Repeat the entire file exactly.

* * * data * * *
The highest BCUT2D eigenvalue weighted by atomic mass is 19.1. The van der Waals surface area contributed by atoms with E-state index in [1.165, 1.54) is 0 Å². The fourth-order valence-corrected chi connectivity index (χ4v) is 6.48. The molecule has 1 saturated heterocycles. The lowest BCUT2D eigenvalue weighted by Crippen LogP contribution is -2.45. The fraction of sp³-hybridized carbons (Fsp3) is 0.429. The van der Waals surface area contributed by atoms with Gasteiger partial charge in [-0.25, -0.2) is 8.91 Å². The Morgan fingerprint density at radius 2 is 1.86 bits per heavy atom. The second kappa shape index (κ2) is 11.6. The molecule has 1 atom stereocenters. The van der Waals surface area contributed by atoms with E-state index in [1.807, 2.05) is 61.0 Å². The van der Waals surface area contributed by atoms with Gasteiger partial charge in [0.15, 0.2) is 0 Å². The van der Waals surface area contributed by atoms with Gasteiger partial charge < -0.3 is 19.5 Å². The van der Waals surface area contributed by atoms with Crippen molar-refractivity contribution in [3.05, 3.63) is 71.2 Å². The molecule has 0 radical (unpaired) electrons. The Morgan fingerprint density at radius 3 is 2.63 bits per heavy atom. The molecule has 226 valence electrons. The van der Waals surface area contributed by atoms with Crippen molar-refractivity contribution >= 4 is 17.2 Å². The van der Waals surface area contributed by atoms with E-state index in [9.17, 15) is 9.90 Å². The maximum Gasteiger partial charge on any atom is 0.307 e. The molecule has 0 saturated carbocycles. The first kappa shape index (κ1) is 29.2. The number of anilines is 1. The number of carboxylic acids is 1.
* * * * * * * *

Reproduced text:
The highest BCUT2D eigenvalue weighted by atomic mass is 19.1. The van der Waals surface area contributed by atoms with E-state index in [1.165, 1.54) is 0 Å². The fourth-order valence-corrected chi connectivity index (χ4v) is 6.48. The molecule has 1 saturated heterocycles. The lowest BCUT2D eigenvalue weighted by Crippen LogP contribution is -2.45. The fraction of sp³-hybridized carbons (Fsp3) is 0.429. The van der Waals surface area contributed by atoms with Gasteiger partial charge in [-0.25, -0.2) is 8.91 Å². The Morgan fingerprint density at radius 2 is 1.86 bits per heavy atom. The second kappa shape index (κ2) is 11.6. The molecule has 1 atom stereocenters. The van der Waals surface area contributed by atoms with E-state index in [1.807, 2.05) is 61.0 Å². The van der Waals surface area contributed by atoms with Gasteiger partial charge in [0.15, 0.2) is 0 Å². The van der Waals surface area contributed by atoms with Gasteiger partial charge < -0.3 is 19.5 Å². The van der Waals surface area contributed by atoms with Crippen molar-refractivity contribution in [3.05, 3.63) is 71.2 Å². The molecule has 0 radical (unpaired) electrons. The Morgan fingerprint density at radius 3 is 2.63 bits per heavy atom. The molecule has 226 valence electrons. The van der Waals surface area contributed by atoms with Crippen molar-refractivity contribution >= 4 is 17.2 Å². The van der Waals surface area contributed by atoms with E-state index in [9.17, 15) is 9.90 Å². The maximum Gasteiger partial charge on any atom is 0.307 e. The molecule has 0 saturated carbocycles. The first kappa shape index (κ1) is 29.2. The number of anilines is 1. The number of carboxylic acids is 1.